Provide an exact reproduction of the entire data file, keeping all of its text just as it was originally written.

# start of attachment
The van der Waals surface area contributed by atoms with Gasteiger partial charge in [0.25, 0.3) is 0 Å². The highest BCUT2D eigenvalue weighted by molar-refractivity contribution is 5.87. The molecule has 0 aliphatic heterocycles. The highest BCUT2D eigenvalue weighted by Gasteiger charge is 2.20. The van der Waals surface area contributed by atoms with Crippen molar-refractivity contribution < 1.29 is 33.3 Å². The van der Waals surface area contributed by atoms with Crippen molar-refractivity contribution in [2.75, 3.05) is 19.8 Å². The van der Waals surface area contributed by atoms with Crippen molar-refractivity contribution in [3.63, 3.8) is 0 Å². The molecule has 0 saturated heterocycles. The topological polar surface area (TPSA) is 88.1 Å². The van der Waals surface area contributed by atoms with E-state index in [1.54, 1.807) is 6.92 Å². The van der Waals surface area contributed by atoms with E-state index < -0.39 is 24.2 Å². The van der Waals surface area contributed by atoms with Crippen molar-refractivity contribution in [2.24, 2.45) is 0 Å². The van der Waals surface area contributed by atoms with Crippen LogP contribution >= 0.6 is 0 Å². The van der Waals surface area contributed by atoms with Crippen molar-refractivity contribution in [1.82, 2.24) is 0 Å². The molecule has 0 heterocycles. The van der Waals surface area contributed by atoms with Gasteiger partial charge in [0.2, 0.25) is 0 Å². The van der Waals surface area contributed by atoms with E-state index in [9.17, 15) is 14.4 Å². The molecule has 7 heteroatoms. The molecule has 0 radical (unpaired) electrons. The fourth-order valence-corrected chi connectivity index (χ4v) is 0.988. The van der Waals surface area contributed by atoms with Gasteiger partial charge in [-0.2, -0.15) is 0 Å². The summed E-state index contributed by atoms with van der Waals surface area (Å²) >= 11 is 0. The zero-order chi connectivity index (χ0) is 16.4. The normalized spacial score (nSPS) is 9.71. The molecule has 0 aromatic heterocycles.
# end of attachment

The van der Waals surface area contributed by atoms with Gasteiger partial charge in [0.25, 0.3) is 0 Å². The highest BCUT2D eigenvalue weighted by molar-refractivity contribution is 5.87. The molecule has 0 aliphatic heterocycles. The highest BCUT2D eigenvalue weighted by Gasteiger charge is 2.20. The van der Waals surface area contributed by atoms with Crippen molar-refractivity contribution < 1.29 is 33.3 Å². The van der Waals surface area contributed by atoms with Crippen molar-refractivity contribution in [2.75, 3.05) is 19.8 Å². The van der Waals surface area contributed by atoms with Crippen molar-refractivity contribution in [3.63, 3.8) is 0 Å². The molecule has 0 saturated heterocycles. The topological polar surface area (TPSA) is 88.1 Å². The van der Waals surface area contributed by atoms with E-state index in [1.54, 1.807) is 6.92 Å². The van der Waals surface area contributed by atoms with E-state index < -0.39 is 24.2 Å². The van der Waals surface area contributed by atoms with Crippen molar-refractivity contribution in [2.24, 2.45) is 0 Å². The van der Waals surface area contributed by atoms with Crippen LogP contribution >= 0.6 is 0 Å². The van der Waals surface area contributed by atoms with Crippen molar-refractivity contribution in [1.82, 2.24) is 0 Å². The molecule has 0 heterocycles. The van der Waals surface area contributed by atoms with Gasteiger partial charge in [0.2, 0.25) is 0 Å². The van der Waals surface area contributed by atoms with E-state index in [9.17, 15) is 14.4 Å². The molecule has 7 heteroatoms. The molecule has 0 radical (unpaired) electrons. The fourth-order valence-corrected chi connectivity index (χ4v) is 0.988. The van der Waals surface area contributed by atoms with Gasteiger partial charge in [-0.2, -0.15) is 0 Å². The summed E-state index contributed by atoms with van der Waals surface area (Å²) >= 11 is 0. The zero-order chi connectivity index (χ0) is 16.4. The normalized spacial score (nSPS) is 9.71. The molecule has 0 aromatic heterocycles.